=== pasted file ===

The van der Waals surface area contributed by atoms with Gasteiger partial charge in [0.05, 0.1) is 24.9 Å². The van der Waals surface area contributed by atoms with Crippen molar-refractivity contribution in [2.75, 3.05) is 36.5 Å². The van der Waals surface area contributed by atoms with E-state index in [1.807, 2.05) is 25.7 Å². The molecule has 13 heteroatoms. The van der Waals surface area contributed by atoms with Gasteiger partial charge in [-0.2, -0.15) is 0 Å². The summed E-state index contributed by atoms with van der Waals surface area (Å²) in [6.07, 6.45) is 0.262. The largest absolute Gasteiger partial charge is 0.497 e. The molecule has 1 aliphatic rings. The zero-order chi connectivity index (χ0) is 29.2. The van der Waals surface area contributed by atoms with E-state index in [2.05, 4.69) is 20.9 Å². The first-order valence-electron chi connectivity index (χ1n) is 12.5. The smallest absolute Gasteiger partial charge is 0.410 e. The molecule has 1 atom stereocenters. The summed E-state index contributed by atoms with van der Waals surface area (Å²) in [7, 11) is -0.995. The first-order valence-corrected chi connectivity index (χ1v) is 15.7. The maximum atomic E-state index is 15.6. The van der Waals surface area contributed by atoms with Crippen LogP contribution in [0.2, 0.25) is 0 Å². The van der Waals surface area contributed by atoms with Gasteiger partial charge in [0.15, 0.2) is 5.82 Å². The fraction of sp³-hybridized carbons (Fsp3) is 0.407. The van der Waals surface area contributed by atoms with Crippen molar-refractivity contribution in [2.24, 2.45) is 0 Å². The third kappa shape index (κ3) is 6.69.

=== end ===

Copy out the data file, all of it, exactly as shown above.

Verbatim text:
The van der Waals surface area contributed by atoms with Gasteiger partial charge in [0.05, 0.1) is 24.9 Å². The van der Waals surface area contributed by atoms with Crippen molar-refractivity contribution in [2.75, 3.05) is 36.5 Å². The van der Waals surface area contributed by atoms with E-state index in [1.807, 2.05) is 25.7 Å². The molecule has 13 heteroatoms. The van der Waals surface area contributed by atoms with Gasteiger partial charge in [-0.2, -0.15) is 0 Å². The summed E-state index contributed by atoms with van der Waals surface area (Å²) in [6.07, 6.45) is 0.262. The largest absolute Gasteiger partial charge is 0.497 e. The molecule has 1 aliphatic rings. The zero-order chi connectivity index (χ0) is 29.2. The van der Waals surface area contributed by atoms with E-state index in [2.05, 4.69) is 20.9 Å². The first-order valence-electron chi connectivity index (χ1n) is 12.5. The smallest absolute Gasteiger partial charge is 0.410 e. The molecule has 1 atom stereocenters. The summed E-state index contributed by atoms with van der Waals surface area (Å²) in [7, 11) is -0.995. The first-order valence-corrected chi connectivity index (χ1v) is 15.7. The maximum atomic E-state index is 15.6. The van der Waals surface area contributed by atoms with Crippen LogP contribution in [0.2, 0.25) is 0 Å². The van der Waals surface area contributed by atoms with Gasteiger partial charge in [0.15, 0.2) is 5.82 Å². The fraction of sp³-hybridized carbons (Fsp3) is 0.407. The van der Waals surface area contributed by atoms with Crippen molar-refractivity contribution in [2.24, 2.45) is 0 Å². The third kappa shape index (κ3) is 6.69.